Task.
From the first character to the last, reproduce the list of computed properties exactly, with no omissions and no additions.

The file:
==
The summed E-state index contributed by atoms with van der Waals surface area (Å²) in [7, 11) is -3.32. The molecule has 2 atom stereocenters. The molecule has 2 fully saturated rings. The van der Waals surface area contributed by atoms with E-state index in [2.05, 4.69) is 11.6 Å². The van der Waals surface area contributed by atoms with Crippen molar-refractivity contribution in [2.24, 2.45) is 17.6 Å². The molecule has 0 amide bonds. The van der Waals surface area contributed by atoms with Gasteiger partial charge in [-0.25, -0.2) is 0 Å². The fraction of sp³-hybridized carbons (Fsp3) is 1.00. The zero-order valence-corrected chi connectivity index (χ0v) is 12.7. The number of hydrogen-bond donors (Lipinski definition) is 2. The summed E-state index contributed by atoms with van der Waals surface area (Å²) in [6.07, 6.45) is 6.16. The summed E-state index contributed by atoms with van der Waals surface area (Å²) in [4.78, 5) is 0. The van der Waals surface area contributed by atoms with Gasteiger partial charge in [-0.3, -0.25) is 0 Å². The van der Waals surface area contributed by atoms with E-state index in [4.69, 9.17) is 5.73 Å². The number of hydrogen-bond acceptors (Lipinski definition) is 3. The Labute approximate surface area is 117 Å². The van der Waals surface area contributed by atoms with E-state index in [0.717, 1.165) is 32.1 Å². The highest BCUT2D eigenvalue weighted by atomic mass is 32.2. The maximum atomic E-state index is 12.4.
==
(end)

The summed E-state index contributed by atoms with van der Waals surface area (Å²) in [7, 11) is -3.32. The molecule has 2 atom stereocenters. The molecule has 2 fully saturated rings. The van der Waals surface area contributed by atoms with E-state index in [2.05, 4.69) is 11.6 Å². The van der Waals surface area contributed by atoms with Crippen molar-refractivity contribution in [2.24, 2.45) is 17.6 Å². The molecule has 0 amide bonds. The van der Waals surface area contributed by atoms with Gasteiger partial charge in [-0.25, -0.2) is 0 Å². The fraction of sp³-hybridized carbons (Fsp3) is 1.00. The zero-order valence-corrected chi connectivity index (χ0v) is 12.7. The number of hydrogen-bond donors (Lipinski definition) is 2. The summed E-state index contributed by atoms with van der Waals surface area (Å²) in [6.07, 6.45) is 6.16. The summed E-state index contributed by atoms with van der Waals surface area (Å²) in [4.78, 5) is 0. The van der Waals surface area contributed by atoms with Gasteiger partial charge in [-0.3, -0.25) is 0 Å². The van der Waals surface area contributed by atoms with E-state index in [4.69, 9.17) is 5.73 Å². The number of hydrogen-bond acceptors (Lipinski definition) is 3. The Labute approximate surface area is 117 Å². The van der Waals surface area contributed by atoms with E-state index in [0.717, 1.165) is 32.1 Å². The highest BCUT2D eigenvalue weighted by atomic mass is 32.2. The maximum atomic E-state index is 12.4.